“There won’t be a single moment,” says Caitlin Rivers, an assistant professor at the Johns Hopkins Bloomberg School of Public Health and part of the founding leadership at the CDC’s new epidemic forecasting center. “We will recognize the transition only in retrospect.” But among possible milestones—interrupting transmission, suppressing hospitalizations and deaths, relaxing self-sequestering—she points out that we’ve only achieved the third one. “The last dimension that I think about in moving from emergency to routine is when people live their lives in the way that they wish to,” she says. “And I think on that point, we may be close to there.”
That makes moving on from the pandemic a sociopolitical decision rather than an epidemiological one. While it’s not clear whether SARS-CoV-2 can settle into a steady state alongside humanity, we can be pretty confident it hasn’t done that yet. On the same weekend that Biden was declaring the pandemic over, Swedish researchers announced in a preprint (not yet peer-reviewed) that they had identified yet another viral variant, dubbed BA.2.75.2. Ben Murrell, the preprint’s senior author, said on Twitter that it “exhibits more extreme antibody escape than any variant we’ve seen so far,” meaning that existing vaccines—possibly including the brand-new Omicron bivalents—might not successfully suppress it.
It’s unnerving to recognize that we might be done with Covid, but Covid might not be done with us. It evokes the Groundhog Day feeling of making yet another exhausting circuit through a series of identical events. Except, of course, the moral of Groundhog Day is that sincere intention can change the future. There are lessons within the pandemic that we could leverage. We just haven’t taken advantage of most of them.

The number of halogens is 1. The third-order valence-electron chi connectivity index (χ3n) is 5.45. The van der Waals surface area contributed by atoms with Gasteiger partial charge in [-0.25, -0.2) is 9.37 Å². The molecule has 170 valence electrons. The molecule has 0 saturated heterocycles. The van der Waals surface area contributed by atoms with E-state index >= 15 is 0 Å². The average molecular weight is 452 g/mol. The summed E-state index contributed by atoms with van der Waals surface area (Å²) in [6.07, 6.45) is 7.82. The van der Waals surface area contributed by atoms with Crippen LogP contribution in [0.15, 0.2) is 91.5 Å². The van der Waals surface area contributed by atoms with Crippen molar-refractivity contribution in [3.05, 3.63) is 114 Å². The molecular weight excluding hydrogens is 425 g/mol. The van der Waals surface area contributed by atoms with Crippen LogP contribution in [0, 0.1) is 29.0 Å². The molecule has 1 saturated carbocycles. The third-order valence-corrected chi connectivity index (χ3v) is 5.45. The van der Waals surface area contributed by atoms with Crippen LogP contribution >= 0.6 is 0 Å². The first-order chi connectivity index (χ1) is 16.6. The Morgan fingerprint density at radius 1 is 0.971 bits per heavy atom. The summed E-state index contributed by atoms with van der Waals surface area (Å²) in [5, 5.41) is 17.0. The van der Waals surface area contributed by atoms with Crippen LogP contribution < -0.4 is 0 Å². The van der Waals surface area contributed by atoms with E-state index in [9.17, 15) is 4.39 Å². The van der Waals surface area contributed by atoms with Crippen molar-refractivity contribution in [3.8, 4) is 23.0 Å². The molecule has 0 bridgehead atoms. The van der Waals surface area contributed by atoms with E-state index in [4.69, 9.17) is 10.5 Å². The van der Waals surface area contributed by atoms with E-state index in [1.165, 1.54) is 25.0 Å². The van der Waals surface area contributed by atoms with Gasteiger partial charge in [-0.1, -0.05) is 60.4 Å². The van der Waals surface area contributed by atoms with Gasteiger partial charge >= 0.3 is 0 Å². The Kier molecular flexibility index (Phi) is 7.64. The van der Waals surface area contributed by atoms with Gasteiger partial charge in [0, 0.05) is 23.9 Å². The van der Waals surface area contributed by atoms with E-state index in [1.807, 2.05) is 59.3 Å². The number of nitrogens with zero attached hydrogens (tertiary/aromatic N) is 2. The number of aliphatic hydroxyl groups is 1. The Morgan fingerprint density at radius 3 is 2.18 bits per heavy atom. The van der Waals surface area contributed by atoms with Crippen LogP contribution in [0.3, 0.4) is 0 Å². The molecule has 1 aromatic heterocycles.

“In 2020, as awful as it was, I thought: This is finally the time that we’re going to end the cycle of boom and bust—because this event is so profound that we are not going to want to come out of it and just head right back into another one,” says Jennifer Nuzzo, an epidemiologist and director of the Pandemic Center at Brown University School of Public Health.
But in fact, though the US spent trillions on Covid—in stimulus funds, business rescues, health care subsidies, and vaccine research—things that could make a difference to the next pandemic have yet to be created. Those include funding state and local health departments so they can build back permanent workforces, and reconsidering the health care cost-cutting that left understaffed hospitals so vulnerable to Covid overcrowding. It also includes fixing the collection of disease data in the US. The pipeline is so leaky thanks to incompatible forms and platforms that a coalition of public health organizations estimate it would take almost $8 billion to repair. One recent example of the system’s ineffectiveness: In many states, men who believed themselves at risk for monkeypox, but who also thought they might have been protected by childhood smallpox vaccinations, discovered their paper vaccination records had never been added to digital systems.
Another way to ascertain when the pandemic is over is to ask whether we’re ready for the next one. About that: We’re not. “That is not one of my indicators, because I don’t think we’re ready for the next pandemic,” Kates says. “And I don’t think we’ll be ready for a long time.”
Which might sound defeatist. But another way to think about getting to “over” is to imagine what actions it would take to suppress Covid as much as possible, and then make them milestones that lead us to the pandemic’s end. “To me, it will be ‘over’ when there’s little left that we can do,” Karan says. “But there are very doable things we can do right now, between closing the booster gap for severe disease and death, to air filtration to reduce super-spreading. And they’re not going to get done if the political will is not behind it.”